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The Ketogenic Diet And Insulin Resistance

We recently touched on how you can use the ketogenic diet to control symptoms of diabetes such as elevated glucose and triglycerides. In this article, we examine research showing the impact that the ketogenic diet has on levels of the hormone insulin, a key regulator of blood sugar in the body. What is Insulin’s Role in the Body? Before we look at the research, we need to know our main players. Insulin is a protein-based hormone produced by beta-cells located in the pancreas. The pancreas, which is located under the stomach, also produces enzymes that aid with digestion. Insulin’s primary purpose is to regulate the metabolism of fats and carbohydrates. The digestive system breaks down carbohydrates, such as sugars and starches, into a molecule called glucose. This compound can be used by cells to produce energy through a process called cellular respiration. Insulin allows cells in the body absorb glucose, ultimately lowering levels of glucose in the blood stream. After a meal is consumed, blood glucose levels increase and the pancreas responds by releasing insulin into the blood. Insulin assists fat, liver, and muscle cells absorb glucose from the blood, resulting in lower leve Continue reading >>

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Popular Questions

  1. pecklez

    I was diagnosed with PCOS/insulin resistance 15 years ago and have been cutting carbohydrates to loose weight on and off ever since. The reason I decided to try this diet is because I have grown tired of high protein, low carbohydrate diets, and the feeling of deprivation they give me, so I was hoping this strategy of eating would allow me the variety I crave in my diet. I’m also very social and hate to be the girl who can’t eat the cake at every party. If I do the 5:2 fasting, do I still need to cut carbs on non fast days to see weight loss?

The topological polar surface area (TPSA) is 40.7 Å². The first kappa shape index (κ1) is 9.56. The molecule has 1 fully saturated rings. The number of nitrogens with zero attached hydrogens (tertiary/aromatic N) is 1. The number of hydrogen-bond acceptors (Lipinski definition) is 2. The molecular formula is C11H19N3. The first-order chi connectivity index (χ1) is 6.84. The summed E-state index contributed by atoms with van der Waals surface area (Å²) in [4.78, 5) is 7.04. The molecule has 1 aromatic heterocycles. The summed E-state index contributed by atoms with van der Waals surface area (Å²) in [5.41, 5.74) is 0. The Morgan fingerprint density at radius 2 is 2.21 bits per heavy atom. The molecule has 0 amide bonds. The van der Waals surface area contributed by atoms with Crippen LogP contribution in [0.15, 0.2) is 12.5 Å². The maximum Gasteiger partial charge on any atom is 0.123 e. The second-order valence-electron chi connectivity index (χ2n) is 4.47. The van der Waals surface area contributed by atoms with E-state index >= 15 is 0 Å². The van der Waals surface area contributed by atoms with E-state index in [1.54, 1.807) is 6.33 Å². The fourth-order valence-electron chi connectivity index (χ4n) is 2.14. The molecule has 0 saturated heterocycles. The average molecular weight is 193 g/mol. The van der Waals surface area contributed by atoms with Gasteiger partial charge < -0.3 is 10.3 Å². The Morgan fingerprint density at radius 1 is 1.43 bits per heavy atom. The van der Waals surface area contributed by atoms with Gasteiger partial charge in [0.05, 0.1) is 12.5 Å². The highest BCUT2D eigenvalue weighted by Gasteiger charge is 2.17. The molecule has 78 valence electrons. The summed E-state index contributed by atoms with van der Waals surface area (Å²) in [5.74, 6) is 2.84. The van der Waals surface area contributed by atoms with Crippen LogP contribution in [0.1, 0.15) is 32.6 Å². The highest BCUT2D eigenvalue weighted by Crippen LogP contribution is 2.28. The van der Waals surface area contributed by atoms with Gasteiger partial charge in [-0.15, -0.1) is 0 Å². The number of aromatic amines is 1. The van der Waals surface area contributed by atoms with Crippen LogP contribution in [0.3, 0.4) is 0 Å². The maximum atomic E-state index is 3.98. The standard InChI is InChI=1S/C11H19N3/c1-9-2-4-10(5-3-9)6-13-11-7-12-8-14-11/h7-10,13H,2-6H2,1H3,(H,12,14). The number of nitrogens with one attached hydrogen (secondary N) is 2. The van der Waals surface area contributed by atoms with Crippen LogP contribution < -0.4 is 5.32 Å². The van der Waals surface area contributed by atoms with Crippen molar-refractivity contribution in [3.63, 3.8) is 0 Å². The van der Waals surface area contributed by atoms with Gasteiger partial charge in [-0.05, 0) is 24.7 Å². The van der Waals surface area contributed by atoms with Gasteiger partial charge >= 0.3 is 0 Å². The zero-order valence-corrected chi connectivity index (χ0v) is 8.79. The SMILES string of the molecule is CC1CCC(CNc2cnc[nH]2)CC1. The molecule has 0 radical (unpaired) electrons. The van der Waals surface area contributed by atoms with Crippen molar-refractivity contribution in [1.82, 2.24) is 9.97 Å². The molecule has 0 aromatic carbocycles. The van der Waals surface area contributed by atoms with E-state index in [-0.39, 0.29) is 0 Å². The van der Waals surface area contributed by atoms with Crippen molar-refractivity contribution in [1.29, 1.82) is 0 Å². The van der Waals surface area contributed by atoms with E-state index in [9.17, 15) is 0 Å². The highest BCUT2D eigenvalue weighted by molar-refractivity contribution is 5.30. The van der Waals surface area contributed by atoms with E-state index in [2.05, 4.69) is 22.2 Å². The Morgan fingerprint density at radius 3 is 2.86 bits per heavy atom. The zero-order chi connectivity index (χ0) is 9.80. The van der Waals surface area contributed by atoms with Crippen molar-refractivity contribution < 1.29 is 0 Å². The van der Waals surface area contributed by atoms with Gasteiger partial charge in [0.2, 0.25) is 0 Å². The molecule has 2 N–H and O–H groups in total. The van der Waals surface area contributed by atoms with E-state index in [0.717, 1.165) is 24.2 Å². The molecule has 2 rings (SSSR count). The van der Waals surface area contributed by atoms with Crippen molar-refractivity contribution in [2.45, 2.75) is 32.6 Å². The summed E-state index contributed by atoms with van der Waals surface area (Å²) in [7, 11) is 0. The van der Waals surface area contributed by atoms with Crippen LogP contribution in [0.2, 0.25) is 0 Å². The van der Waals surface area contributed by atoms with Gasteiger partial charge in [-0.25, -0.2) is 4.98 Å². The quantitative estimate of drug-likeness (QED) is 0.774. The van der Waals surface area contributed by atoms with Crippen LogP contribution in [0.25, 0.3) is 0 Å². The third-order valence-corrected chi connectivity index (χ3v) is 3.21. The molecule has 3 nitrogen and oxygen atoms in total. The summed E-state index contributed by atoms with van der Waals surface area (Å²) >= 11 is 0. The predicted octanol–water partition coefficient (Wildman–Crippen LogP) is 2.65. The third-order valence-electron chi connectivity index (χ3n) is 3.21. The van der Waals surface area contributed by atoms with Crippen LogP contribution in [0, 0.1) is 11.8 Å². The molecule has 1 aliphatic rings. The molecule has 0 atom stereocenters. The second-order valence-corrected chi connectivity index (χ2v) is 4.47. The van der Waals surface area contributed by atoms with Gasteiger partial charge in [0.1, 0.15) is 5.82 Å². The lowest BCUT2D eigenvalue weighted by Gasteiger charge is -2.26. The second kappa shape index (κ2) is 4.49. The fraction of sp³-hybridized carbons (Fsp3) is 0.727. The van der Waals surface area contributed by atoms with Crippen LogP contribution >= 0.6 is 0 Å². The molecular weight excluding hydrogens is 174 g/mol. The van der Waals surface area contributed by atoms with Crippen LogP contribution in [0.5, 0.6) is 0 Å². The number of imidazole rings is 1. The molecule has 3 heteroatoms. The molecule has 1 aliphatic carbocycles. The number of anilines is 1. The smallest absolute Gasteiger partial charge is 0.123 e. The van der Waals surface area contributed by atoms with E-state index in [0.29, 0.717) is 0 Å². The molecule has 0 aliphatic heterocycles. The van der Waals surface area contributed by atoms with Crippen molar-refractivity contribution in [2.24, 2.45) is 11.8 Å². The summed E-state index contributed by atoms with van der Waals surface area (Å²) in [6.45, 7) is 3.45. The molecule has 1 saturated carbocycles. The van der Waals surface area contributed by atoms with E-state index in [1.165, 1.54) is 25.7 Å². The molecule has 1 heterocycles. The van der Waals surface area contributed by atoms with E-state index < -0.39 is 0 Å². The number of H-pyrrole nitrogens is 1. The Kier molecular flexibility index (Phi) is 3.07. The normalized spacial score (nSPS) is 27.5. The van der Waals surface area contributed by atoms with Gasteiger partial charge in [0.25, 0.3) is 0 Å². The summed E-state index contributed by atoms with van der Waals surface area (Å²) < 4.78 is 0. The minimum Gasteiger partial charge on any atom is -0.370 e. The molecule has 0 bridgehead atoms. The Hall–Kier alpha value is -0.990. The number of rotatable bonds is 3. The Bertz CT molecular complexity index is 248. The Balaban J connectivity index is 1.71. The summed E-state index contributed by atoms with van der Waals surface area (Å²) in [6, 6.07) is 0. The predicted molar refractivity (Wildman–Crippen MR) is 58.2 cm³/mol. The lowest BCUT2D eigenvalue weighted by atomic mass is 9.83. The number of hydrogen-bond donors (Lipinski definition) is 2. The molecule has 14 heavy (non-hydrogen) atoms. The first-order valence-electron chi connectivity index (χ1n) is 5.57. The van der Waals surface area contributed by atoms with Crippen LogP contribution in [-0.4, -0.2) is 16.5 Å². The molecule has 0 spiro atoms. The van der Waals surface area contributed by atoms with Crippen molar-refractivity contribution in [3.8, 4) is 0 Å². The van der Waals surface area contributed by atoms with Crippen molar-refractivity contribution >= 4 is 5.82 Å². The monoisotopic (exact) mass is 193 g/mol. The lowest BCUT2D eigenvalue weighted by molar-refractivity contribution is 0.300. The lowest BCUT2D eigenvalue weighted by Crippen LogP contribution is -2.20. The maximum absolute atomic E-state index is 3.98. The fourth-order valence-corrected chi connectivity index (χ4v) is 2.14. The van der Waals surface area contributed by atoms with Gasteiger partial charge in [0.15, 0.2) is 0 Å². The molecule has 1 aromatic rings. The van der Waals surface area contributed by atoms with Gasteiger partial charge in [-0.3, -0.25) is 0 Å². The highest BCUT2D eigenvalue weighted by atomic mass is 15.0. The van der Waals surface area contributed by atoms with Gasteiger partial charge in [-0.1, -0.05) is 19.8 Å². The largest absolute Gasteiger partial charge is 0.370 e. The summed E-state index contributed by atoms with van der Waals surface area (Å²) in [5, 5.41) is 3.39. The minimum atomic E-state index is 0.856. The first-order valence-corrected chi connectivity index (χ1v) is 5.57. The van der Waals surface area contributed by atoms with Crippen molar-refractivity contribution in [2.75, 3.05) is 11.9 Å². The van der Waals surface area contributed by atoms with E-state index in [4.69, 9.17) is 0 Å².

2. Clare

    Hi pecklez, a sense of constant deprivation gets a bit depressing can definitely chip away at your will power to persist with a diet! In answer to your question about cutting carbs on the non fast days, as a rule reduce them if you can, but dont worry about the odd indulgences. In terms of indulgence, it is Ok to use a bit of healthy fat, like olive oil, to help make food more palatable eg in dressings for salads etc. Fat has little effect on insulin resistance as it is metabolised differently. Do keep let us know how you get on. Your insulin resistance associated with Polycystic Ovarian Syndrome is likely to respond well to intermittent fasting. Hopefully other associated symptoms will improve too. All the best and I hope this diet works for you. Clare, Mike’s wife (I’m also a GP)

  3. pecklez

    Ok. Thank you for the clarification Clare. I will keep you posted.

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